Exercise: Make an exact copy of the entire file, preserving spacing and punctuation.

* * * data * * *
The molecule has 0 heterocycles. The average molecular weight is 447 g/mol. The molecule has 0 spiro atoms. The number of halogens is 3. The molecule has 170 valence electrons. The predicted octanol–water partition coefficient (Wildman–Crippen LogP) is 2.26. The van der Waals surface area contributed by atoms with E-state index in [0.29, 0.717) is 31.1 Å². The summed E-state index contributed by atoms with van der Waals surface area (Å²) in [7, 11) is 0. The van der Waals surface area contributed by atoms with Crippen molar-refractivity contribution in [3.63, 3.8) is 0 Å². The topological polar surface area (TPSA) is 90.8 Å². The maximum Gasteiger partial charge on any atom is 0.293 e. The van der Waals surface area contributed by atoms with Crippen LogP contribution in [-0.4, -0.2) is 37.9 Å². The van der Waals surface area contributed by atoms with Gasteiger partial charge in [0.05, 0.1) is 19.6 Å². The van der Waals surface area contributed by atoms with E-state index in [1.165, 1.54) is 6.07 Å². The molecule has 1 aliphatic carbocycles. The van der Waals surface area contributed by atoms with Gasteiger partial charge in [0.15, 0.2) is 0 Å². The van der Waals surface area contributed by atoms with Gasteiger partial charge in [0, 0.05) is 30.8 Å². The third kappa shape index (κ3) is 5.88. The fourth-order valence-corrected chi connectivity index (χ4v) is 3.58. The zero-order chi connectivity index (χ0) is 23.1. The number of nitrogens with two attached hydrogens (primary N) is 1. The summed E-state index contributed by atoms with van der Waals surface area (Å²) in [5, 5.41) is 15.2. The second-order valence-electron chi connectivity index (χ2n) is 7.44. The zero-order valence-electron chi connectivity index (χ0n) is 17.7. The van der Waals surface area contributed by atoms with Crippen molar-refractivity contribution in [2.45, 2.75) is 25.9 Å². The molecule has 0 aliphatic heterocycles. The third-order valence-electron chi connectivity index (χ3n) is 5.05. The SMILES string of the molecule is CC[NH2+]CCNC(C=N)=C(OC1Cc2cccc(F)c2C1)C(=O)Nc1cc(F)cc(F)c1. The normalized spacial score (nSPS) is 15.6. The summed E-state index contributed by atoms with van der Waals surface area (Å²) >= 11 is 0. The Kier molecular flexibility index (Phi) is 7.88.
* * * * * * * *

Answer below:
The molecule has 0 heterocycles. The average molecular weight is 447 g/mol. The molecule has 0 spiro atoms. The number of halogens is 3. The molecule has 170 valence electrons. The predicted octanol–water partition coefficient (Wildman–Crippen LogP) is 2.26. The van der Waals surface area contributed by atoms with E-state index in [0.29, 0.717) is 31.1 Å². The summed E-state index contributed by atoms with van der Waals surface area (Å²) in [7, 11) is 0. The van der Waals surface area contributed by atoms with Crippen molar-refractivity contribution in [3.63, 3.8) is 0 Å². The topological polar surface area (TPSA) is 90.8 Å². The maximum Gasteiger partial charge on any atom is 0.293 e. The van der Waals surface area contributed by atoms with Crippen LogP contribution in [-0.4, -0.2) is 37.9 Å². The van der Waals surface area contributed by atoms with Gasteiger partial charge in [0.05, 0.1) is 19.6 Å². The van der Waals surface area contributed by atoms with E-state index in [1.165, 1.54) is 6.07 Å². The molecule has 1 aliphatic carbocycles. The van der Waals surface area contributed by atoms with Gasteiger partial charge in [0.15, 0.2) is 0 Å². The van der Waals surface area contributed by atoms with Gasteiger partial charge in [0, 0.05) is 30.8 Å². The third kappa shape index (κ3) is 5.88. The fourth-order valence-corrected chi connectivity index (χ4v) is 3.58. The zero-order chi connectivity index (χ0) is 23.1. The number of nitrogens with two attached hydrogens (primary N) is 1. The summed E-state index contributed by atoms with van der Waals surface area (Å²) in [5, 5.41) is 15.2. The second-order valence-electron chi connectivity index (χ2n) is 7.44. The zero-order valence-electron chi connectivity index (χ0n) is 17.7. The van der Waals surface area contributed by atoms with Crippen molar-refractivity contribution in [2.45, 2.75) is 25.9 Å². The molecule has 0 aliphatic heterocycles. The third-order valence-electron chi connectivity index (χ3n) is 5.05. The SMILES string of the molecule is CC[NH2+]CCNC(C=N)=C(OC1Cc2cccc(F)c2C1)C(=O)Nc1cc(F)cc(F)c1. The normalized spacial score (nSPS) is 15.6. The summed E-state index contributed by atoms with van der Waals surface area (Å²) >= 11 is 0. The Kier molecular flexibility index (Phi) is 7.88.